Remember when I planned just one activity for each daughter, for every day, that one week? That was such a great idea. With not so great follow through. But I'm doing it again! Yesiree! And this time we will do it more than one week. Stop laughing. I'm thinking at least two. Actually, my goal is eight weeks of consistent, purposeful activity for Squiggle and Squeeze. Again, your giggles are not helpful.

My husband and I are leaning towards home schooling Squiggle for kindergarten. She is still three years out from that time, so we are still mulling things over. I thought preschool would be a great time to give it a try and see if it's something I enjoy, or hate. So I scheduled ourselves a school year from the beginning of July until the very end of April. (I read somewhere that if you live in a place that is HOT in the summertime, you should schedule your big summer break in Spring instead. Genius.) I planned it with a pattern of 8 weeks on, one week off. So it's like a year round school schedule, with a short summer break. Remember, this is all just one big test run.

I wrote down some goals I have for Squiggle and Squeeze this year. Things like recognizing the alphabet for Squiggle and naming colors for Squeeze. I also have some broader goals like scripture memorization for Squiggle, and reading the Jesus Storybook Bible to them both in the mornings. Spanish lessons are another big goal I have. Both girls are at a perfect stage for absorbing a second language and I want to jump on that.

I am planning one week at a time so I don't get too ahead of myself. I'm just using Google calendar to plan things. I just browse Pinterest and my favorite Mom blogs, consult my list of goals for the girls, and just pick some activities. I actually really like the planning part. Then I have a lesson planner to write down what we actually did each day. I know I need to keep some sort of records when we are in real school, so I thought this might be a good method to try out.

I'm nerding out about the whole thing, really. I hope I stick with it. At least for the first 8 weeks. I'm glad I have this time to try home school out without the pressure that my girls need to ACTUALLY be learning something. Like, important dates from the Revolutionary War. At the same time, I realize this won't be an entirely accurate picture of what it would be like to home school my girls in the future. But it will be a nice test of how well I can follow through and be consistent.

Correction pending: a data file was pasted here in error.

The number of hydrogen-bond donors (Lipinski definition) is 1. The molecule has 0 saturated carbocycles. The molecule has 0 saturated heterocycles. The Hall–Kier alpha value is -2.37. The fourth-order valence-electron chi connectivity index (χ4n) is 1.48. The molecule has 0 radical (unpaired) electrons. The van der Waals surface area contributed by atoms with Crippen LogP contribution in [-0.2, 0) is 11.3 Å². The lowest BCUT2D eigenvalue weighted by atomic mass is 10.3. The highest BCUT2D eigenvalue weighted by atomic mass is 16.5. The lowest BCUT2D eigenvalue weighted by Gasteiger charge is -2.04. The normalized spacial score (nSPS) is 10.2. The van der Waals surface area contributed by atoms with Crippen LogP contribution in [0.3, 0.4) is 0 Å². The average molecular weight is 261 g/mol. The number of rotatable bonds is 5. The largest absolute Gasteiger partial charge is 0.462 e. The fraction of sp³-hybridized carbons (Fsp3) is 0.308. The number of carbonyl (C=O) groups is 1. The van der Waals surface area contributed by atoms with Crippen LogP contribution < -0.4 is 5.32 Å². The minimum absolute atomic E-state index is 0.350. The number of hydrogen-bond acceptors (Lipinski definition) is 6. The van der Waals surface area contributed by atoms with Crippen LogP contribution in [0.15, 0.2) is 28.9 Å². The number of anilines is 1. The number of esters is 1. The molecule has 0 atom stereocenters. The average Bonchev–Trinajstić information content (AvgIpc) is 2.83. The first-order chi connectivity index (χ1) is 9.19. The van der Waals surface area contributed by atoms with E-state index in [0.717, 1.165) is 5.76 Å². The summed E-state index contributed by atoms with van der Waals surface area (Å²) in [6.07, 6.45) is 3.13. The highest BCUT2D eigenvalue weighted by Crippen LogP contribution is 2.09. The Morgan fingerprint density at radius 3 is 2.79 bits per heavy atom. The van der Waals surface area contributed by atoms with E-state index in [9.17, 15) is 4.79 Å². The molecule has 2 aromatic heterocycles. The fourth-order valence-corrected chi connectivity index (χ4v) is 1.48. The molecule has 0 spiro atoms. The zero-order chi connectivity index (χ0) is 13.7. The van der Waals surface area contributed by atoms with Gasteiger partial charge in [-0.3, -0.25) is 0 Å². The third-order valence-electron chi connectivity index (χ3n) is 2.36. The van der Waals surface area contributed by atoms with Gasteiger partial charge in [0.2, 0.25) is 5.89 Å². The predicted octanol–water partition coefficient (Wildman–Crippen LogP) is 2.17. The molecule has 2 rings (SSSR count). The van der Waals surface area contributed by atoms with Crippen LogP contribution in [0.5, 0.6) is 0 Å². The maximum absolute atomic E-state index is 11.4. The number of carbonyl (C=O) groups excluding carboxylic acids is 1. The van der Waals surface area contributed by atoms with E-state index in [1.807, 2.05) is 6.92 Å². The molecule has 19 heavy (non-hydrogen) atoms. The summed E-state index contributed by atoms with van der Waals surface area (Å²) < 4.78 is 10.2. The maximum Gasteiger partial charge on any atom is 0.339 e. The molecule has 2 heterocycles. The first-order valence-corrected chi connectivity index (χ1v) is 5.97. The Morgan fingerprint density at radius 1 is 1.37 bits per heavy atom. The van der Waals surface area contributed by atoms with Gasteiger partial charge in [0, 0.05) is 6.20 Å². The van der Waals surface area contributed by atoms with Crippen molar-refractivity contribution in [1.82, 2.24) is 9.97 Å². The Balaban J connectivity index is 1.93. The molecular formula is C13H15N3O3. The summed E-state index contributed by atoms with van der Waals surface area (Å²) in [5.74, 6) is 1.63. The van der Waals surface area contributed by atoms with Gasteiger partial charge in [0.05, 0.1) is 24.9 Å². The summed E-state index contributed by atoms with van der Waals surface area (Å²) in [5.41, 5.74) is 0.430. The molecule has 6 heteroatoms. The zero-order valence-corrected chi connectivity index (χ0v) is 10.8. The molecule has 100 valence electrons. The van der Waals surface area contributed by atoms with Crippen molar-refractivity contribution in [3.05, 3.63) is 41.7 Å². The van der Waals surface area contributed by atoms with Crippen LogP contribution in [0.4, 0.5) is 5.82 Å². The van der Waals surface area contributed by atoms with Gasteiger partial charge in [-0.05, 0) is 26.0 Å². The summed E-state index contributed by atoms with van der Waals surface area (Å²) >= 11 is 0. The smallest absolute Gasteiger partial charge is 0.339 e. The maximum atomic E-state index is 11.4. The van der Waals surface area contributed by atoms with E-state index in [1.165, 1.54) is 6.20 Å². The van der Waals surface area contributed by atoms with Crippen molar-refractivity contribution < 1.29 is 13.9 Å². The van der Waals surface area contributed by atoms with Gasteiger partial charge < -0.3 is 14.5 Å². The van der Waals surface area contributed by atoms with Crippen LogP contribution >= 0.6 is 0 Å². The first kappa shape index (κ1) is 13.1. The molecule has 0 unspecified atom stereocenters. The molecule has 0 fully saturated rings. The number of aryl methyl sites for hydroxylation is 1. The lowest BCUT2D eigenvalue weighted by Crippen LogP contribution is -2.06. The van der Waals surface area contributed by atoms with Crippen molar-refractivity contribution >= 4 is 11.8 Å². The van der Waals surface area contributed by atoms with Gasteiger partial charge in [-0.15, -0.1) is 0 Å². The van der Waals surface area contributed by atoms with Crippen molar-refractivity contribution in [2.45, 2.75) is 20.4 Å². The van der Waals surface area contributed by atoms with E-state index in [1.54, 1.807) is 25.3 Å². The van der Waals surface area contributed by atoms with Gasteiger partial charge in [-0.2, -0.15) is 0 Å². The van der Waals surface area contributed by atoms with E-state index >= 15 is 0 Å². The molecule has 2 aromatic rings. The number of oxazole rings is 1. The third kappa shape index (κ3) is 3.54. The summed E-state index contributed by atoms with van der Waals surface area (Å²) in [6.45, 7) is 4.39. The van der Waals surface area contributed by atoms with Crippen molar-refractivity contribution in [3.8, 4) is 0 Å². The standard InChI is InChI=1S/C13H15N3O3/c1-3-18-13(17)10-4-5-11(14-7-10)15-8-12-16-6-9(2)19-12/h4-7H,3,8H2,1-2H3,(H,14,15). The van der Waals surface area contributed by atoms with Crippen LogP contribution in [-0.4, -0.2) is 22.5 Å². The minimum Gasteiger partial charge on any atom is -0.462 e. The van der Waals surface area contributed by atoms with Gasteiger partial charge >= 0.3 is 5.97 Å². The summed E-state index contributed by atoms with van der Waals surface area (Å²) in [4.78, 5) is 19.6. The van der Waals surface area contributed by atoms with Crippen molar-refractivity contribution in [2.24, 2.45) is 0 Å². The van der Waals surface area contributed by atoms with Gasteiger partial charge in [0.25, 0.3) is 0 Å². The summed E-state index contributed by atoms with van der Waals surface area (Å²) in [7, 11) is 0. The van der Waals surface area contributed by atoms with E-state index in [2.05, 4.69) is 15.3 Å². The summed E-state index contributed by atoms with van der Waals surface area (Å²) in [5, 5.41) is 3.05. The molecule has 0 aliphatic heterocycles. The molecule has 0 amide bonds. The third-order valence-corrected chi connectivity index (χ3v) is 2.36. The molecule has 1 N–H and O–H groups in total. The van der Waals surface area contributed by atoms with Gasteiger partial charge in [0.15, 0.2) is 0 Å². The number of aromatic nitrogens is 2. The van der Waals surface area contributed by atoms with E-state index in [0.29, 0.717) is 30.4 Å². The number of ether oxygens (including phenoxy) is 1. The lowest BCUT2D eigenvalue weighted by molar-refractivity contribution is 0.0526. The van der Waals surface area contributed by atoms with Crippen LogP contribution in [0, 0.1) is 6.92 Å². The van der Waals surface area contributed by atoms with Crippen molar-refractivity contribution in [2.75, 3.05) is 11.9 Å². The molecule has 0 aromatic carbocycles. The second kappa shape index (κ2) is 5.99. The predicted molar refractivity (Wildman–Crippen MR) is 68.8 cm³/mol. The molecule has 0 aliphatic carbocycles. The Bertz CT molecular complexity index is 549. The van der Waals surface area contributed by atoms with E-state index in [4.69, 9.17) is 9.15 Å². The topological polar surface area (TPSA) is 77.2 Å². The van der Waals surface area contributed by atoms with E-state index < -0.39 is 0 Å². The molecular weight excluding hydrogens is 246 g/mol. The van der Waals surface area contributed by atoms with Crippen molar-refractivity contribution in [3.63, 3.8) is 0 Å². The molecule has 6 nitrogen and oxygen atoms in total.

Wish me luck!

Wednesday, July 11, 2012

Squeeze and Elimination Communication: 19 Month Update

My daughter, Squeeze, now has 19 months of life under her belt. She also has about 18 moths of pottying under her belt. She is doing awesome. (I always get nervous when I write these update posts on elimination communication because EVERY time I do, I end up changing poopy pants that day. I swear. EVERY time. Fingers crossed this time I don't jinx it.)

Squeeze wears Gerber training pants during the day. For a while we were wearing those nasty plastic pants to try and contain wet messes. But I decided I'd rather clean up a mess once or twice a day, than have to pull those awful pants up and down her legs ten million times a day. Squeeze averages one wet accident, or miss, a day. She doesn't always volunteer that she needs to pee, but if you ask her she does know if she needs to or not. That is really helpful. She always volunteers that she needs to poop. We haven't had a poopy diaper since...I can't even remember. Probably since the last time I posted bragging about how long it had been since she pooped her pants.

This photo was taken in May. Isn't Squeeze a doll?

Squeeze is especially reliable when we are out running errands or doing something fun like the zoo. I no longer bring ten extra pairs of clothes in the diaper bag. She doesn't need to go every half hour while we are out, either. She can go almost two hours at a time without using the bathroom when we are out. She does a much better job of telling us she needs to go when we are out, as well. AND she says "Potty" now, rather than patting her crotch and saying "Boop". So much more socially acceptable.

When we are just hanging at home, we have more misses. My husband and I lose track of time, she's having fun playing, and she's more relaxed. But, still, not too many and no poop misses.

A newer development lately has been Squeeze keeping her pants dry at nap time and even overnight. She's pretty consistent with staying dry at nap. She has had a lot of dry diapers in the morning these past couple of weeks, too. That excites me. It means we are one step closer to making the smell of a pee filled diaper a distant memory. Until the next baby comes...

Overall, elimination communication with Squeeze has been awesome. I'm so glad I tried it a second time. Squiggle, my three year old, did great with elimination communication, but the second time around with Squeeze has been even better. I've been way more relaxed about it this time around, I started sooner, and have had a more rewarding experience.

I'll let you know if Squeeze poops her pants today after all this bragging.